Defendant points out that the same order was reviewed again in an order entered on June 28, 2004, in which it was clarified that "Rena's residing at sleep away camp during plaintiff's portion of his summer parenting time with Rena does not constitute residing with plaintiff for more than ten days, as provided for in the October 20, 1998 order." Defendant's position is that this pre-existing court order was fair and equitable and was intended to last throughout the child's minority until emancipated. Defendant contends that the court did not address this provision, which was within the reasonable expectations of the parties. Defendant disputes there was any change in circumstances that was not reflected by the parties in the final judgment of divorce.
Defendant's argument is beside the point and is not relevant to what has subsequently occurred by the action of the New York court in awarding custody to plaintiff. There has been a change in court-ordered responsibilities. Plaintiff, who has sole custody of the parties' daughter, has the obligation to support her. He should not have to continue to pay sixty percent child support when the daughter is living with him full time.
To the extent that defendant argues that N.J.S.A. 2A:17-56.23a prohibits a retroactive modification of child support, we disagree. The retroactive modification beyond the date of filing of a motion for a reduction of child support does not address the termination of child support. In Prikril v. Prikril, 236 N.J. Super. 49, 50-51 (Ch. Div. 1989), a change of custody occurred when custody was changed from the mother to the father. The mother contended that the court was "statutorily prohibited from retroactively modifying the child support order." Id. at 51. The court commented that it was not "modifying any viable order at all," but rather "a change of custody abrogate[d] child support." Ibid.
Ohlhoff v. Ohlhoff, 246 N.J. Super. 1, 6 (App. Div. 1991) overruled Prikril. There, we disagreed with the essential premise of Prikril that a child support obligation is automatically abrogated, and consequently that support may be unilaterally withheld without court authorization, if a child moves from the home of the parent to whom support is owed into the home of the supporting parent. [Ibid.]
Here, plaintiff's conduct was fully in compliance with Ohlhoff. Plaintiff did not withhold his support payments, but continued to make them until the court authorized termination of those payments. In Ohlhoff, we did not need to address reimbursement of support payments made after custody was formally changed.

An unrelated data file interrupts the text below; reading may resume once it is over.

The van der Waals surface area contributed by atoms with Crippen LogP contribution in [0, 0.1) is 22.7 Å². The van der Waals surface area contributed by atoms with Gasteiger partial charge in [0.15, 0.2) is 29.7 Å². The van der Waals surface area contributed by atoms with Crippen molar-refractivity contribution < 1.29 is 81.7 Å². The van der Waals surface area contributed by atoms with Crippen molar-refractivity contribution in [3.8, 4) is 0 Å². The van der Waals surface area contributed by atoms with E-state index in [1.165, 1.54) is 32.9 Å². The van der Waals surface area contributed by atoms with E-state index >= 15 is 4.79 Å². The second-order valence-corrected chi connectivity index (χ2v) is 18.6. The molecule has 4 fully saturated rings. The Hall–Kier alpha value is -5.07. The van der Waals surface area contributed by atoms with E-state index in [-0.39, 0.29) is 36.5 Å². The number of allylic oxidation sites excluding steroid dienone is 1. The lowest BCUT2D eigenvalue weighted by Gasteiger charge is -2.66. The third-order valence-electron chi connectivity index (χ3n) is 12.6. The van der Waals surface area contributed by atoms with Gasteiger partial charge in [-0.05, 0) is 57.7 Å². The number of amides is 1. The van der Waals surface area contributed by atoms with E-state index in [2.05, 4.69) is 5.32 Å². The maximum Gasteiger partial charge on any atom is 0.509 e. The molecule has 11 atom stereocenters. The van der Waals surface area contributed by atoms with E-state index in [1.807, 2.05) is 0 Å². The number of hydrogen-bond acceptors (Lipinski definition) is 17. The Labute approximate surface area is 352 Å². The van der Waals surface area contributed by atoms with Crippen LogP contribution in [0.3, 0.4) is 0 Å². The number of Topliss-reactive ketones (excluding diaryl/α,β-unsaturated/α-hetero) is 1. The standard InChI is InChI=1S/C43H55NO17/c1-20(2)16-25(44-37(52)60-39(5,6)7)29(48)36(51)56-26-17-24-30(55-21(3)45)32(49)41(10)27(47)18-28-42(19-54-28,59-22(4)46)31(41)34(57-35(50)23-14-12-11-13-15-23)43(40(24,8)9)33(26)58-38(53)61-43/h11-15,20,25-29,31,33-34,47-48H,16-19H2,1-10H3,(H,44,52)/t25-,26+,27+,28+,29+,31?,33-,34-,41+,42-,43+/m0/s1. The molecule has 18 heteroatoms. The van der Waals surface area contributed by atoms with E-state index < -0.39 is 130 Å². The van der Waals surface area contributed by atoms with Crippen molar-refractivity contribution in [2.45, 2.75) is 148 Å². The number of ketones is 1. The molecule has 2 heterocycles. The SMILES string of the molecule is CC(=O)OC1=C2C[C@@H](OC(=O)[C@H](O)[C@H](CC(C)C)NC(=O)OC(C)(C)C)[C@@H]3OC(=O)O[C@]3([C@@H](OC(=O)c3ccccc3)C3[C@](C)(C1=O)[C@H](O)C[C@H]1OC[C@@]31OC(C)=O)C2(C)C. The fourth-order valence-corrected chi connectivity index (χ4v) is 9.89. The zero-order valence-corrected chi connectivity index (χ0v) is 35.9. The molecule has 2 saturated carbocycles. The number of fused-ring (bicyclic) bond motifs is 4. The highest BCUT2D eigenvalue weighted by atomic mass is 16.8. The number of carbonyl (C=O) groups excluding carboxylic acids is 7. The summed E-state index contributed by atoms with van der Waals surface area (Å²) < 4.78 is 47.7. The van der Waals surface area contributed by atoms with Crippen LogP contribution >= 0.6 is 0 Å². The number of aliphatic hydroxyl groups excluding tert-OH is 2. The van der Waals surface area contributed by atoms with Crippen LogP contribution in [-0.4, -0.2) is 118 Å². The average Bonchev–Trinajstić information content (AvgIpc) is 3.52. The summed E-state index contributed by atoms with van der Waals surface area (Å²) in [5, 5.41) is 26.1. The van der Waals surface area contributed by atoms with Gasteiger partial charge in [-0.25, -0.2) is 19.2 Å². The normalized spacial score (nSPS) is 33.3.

In a comparable context, a parent can successfully seek termination of a child support obligation retroactive to the date on which the child can be deemed emancipated, pursuant to either the parents' divorce judgment or the rule of law on emancipation, since emancipation vitiates any legal duty to support the child. Without a duty to support, child support need not be paid. See Bowens v. Bowens, 286 N.J. Super. 70 (App. Div. 1995); Mahoney v. Pennell, 285 N.J. Super. 638 (App. Div. 1995); Thorson v. Thorson, 241 N.J. Super. 10, 11-12 (Ch. Div. 1989).
So too here. Affording plaintiff a credit retroactive to the date of the New York custody order, without implicating N.J.S.A. 2A:17-56.23a, is akin to emancipation, where a court-ordered change in custody ended the father's obligation to support the daughter, see, e.g., Mahoney, supra, 285 N.J. Super. at 643.
Rule 4:50 is applicable, which allows for relief from a final judgment or order. Here, plaintiff's obligation has been discharged as a matter of law by the prior change of custody. The application for termination of support was to formalize the status that plaintiff assumed when custody was changed by the New York court. We are persuaded that the anti-retroactive child support modification statute has no application in these circumstances.
With regard to plaintiff's cross-appeal, we discern no basis for the court vacating its prior order crediting plaintiff with $10,006.97 and requiring defendant to reimburse plaintiff at $25 per week. Indeed, no reasons were provided why the court vacated this credit. Plaintiff never resorted to self-help when his child became his sole responsibility, but continued to make the requisite child support payments. He even continued doing so when the court in New York declined jurisdiction on this issue in July 2009, believing that issue had to be addressed in New Jersey where plaintiff still resided. That decision prompted plaintiff to seek relief in our court. Nonetheless, he continued making payments until the court ordered otherwise in the order of September 10, 2009.
Affirmed as to the direct appeal, reversed as to the cross-appeal, and remanded for entry of an order consistent with this opinion.